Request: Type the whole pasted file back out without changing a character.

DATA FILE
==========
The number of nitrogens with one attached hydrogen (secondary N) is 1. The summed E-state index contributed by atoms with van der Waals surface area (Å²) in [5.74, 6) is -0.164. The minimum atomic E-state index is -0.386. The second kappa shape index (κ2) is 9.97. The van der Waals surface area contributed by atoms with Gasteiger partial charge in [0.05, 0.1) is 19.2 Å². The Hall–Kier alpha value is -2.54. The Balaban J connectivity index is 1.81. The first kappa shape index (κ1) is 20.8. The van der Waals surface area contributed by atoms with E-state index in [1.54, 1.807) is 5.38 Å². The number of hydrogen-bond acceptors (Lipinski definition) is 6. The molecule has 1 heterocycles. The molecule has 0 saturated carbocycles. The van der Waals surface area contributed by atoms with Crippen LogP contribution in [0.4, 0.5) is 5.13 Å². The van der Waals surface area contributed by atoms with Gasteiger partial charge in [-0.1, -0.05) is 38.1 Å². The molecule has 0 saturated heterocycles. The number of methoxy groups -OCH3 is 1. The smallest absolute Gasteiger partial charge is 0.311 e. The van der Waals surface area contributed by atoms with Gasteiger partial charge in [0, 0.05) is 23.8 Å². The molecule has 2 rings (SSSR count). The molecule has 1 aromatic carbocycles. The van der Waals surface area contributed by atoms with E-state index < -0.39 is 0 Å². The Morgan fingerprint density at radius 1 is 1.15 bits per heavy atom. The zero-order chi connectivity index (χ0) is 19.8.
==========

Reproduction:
The number of nitrogens with one attached hydrogen (secondary N) is 1. The summed E-state index contributed by atoms with van der Waals surface area (Å²) in [5.74, 6) is -0.164. The minimum atomic E-state index is -0.386. The second kappa shape index (κ2) is 9.97. The van der Waals surface area contributed by atoms with Gasteiger partial charge in [0.05, 0.1) is 19.2 Å². The Hall–Kier alpha value is -2.54. The Balaban J connectivity index is 1.81. The first kappa shape index (κ1) is 20.8. The van der Waals surface area contributed by atoms with E-state index in [1.54, 1.807) is 5.38 Å². The number of hydrogen-bond acceptors (Lipinski definition) is 6. The molecule has 1 heterocycles. The molecule has 0 saturated carbocycles. The van der Waals surface area contributed by atoms with Crippen LogP contribution in [0.4, 0.5) is 5.13 Å². The van der Waals surface area contributed by atoms with Gasteiger partial charge in [-0.1, -0.05) is 38.1 Å². The molecule has 0 saturated heterocycles. The number of methoxy groups -OCH3 is 1. The smallest absolute Gasteiger partial charge is 0.311 e. The van der Waals surface area contributed by atoms with Gasteiger partial charge in [0, 0.05) is 23.8 Å². The molecule has 2 rings (SSSR count). The molecule has 1 aromatic carbocycles. The van der Waals surface area contributed by atoms with E-state index < -0.39 is 0 Å². The Morgan fingerprint density at radius 1 is 1.15 bits per heavy atom. The zero-order chi connectivity index (χ0) is 19.8.